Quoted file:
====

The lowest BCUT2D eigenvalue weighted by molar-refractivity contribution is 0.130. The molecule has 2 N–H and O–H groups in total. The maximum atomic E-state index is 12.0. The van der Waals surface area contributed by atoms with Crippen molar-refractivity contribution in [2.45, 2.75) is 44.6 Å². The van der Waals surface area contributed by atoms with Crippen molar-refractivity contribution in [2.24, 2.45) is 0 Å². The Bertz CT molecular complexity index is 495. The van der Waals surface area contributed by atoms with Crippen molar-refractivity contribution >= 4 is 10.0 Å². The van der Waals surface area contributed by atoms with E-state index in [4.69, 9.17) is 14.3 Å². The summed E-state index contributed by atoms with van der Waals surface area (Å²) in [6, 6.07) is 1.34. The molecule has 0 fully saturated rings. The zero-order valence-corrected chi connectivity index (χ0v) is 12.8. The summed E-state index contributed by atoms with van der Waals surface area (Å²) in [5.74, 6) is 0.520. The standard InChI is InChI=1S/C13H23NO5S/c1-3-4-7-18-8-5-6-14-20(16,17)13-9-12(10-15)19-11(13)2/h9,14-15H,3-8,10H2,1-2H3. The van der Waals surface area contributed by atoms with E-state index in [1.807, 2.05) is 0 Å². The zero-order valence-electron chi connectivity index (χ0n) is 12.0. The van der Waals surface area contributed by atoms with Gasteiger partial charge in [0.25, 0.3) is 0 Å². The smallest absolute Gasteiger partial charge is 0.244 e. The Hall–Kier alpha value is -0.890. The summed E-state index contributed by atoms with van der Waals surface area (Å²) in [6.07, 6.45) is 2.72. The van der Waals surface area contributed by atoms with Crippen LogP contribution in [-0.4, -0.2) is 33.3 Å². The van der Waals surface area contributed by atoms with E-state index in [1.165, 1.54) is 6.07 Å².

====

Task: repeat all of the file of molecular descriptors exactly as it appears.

The lowest BCUT2D eigenvalue weighted by molar-refractivity contribution is 0.130. The molecule has 2 N–H and O–H groups in total. The maximum atomic E-state index is 12.0. The van der Waals surface area contributed by atoms with Crippen molar-refractivity contribution in [2.45, 2.75) is 44.6 Å². The van der Waals surface area contributed by atoms with Crippen molar-refractivity contribution in [2.24, 2.45) is 0 Å². The Bertz CT molecular complexity index is 495. The van der Waals surface area contributed by atoms with Crippen molar-refractivity contribution >= 4 is 10.0 Å². The van der Waals surface area contributed by atoms with E-state index in [4.69, 9.17) is 14.3 Å². The summed E-state index contributed by atoms with van der Waals surface area (Å²) in [6, 6.07) is 1.34. The molecule has 0 fully saturated rings. The zero-order valence-corrected chi connectivity index (χ0v) is 12.8. The summed E-state index contributed by atoms with van der Waals surface area (Å²) in [5.74, 6) is 0.520. The standard InChI is InChI=1S/C13H23NO5S/c1-3-4-7-18-8-5-6-14-20(16,17)13-9-12(10-15)19-11(13)2/h9,14-15H,3-8,10H2,1-2H3. The van der Waals surface area contributed by atoms with E-state index in [1.807, 2.05) is 0 Å². The zero-order valence-electron chi connectivity index (χ0n) is 12.0. The van der Waals surface area contributed by atoms with Gasteiger partial charge in [0.25, 0.3) is 0 Å². The smallest absolute Gasteiger partial charge is 0.244 e. The Hall–Kier alpha value is -0.890. The summed E-state index contributed by atoms with van der Waals surface area (Å²) in [6.07, 6.45) is 2.72. The van der Waals surface area contributed by atoms with Crippen LogP contribution in [-0.4, -0.2) is 33.3 Å². The van der Waals surface area contributed by atoms with E-state index in [1.165, 1.54) is 6.07 Å².